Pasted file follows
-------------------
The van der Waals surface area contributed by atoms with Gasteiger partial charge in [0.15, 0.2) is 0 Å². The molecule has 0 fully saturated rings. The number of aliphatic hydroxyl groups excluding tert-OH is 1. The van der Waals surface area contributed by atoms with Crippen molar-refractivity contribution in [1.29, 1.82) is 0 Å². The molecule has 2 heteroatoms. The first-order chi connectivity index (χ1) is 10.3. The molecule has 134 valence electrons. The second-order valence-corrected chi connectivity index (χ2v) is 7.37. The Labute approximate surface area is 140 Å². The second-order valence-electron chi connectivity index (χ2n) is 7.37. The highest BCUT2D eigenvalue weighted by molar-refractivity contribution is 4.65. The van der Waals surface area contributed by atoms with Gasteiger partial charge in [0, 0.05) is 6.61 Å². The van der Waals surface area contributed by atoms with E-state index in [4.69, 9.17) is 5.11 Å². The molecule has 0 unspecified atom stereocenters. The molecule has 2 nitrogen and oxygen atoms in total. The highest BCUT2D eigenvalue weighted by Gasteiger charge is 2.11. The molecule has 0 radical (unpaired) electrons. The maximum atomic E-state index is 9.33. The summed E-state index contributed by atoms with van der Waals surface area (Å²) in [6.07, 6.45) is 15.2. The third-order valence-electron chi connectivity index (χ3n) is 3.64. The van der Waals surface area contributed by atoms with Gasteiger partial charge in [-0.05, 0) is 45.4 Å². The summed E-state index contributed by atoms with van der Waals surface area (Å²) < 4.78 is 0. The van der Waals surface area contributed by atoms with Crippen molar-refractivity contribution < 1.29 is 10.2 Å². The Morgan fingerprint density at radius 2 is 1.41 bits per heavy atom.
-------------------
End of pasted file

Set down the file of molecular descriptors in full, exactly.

The van der Waals surface area contributed by atoms with Gasteiger partial charge in [0.15, 0.2) is 0 Å². The molecule has 0 fully saturated rings. The number of aliphatic hydroxyl groups excluding tert-OH is 1. The van der Waals surface area contributed by atoms with Crippen molar-refractivity contribution in [1.29, 1.82) is 0 Å². The molecule has 2 heteroatoms. The first-order chi connectivity index (χ1) is 10.3. The molecule has 134 valence electrons. The second-order valence-corrected chi connectivity index (χ2v) is 7.37. The Labute approximate surface area is 140 Å². The second-order valence-electron chi connectivity index (χ2n) is 7.37. The highest BCUT2D eigenvalue weighted by molar-refractivity contribution is 4.65. The van der Waals surface area contributed by atoms with Gasteiger partial charge in [0, 0.05) is 6.61 Å². The van der Waals surface area contributed by atoms with E-state index in [4.69, 9.17) is 5.11 Å². The molecule has 0 unspecified atom stereocenters. The molecule has 2 nitrogen and oxygen atoms in total. The highest BCUT2D eigenvalue weighted by Gasteiger charge is 2.11. The molecule has 0 radical (unpaired) electrons. The maximum atomic E-state index is 9.33. The summed E-state index contributed by atoms with van der Waals surface area (Å²) in [6.07, 6.45) is 15.2. The third-order valence-electron chi connectivity index (χ3n) is 3.64. The van der Waals surface area contributed by atoms with Gasteiger partial charge in [-0.05, 0) is 45.4 Å². The summed E-state index contributed by atoms with van der Waals surface area (Å²) < 4.78 is 0. The van der Waals surface area contributed by atoms with Crippen molar-refractivity contribution < 1.29 is 10.2 Å². The Morgan fingerprint density at radius 2 is 1.41 bits per heavy atom.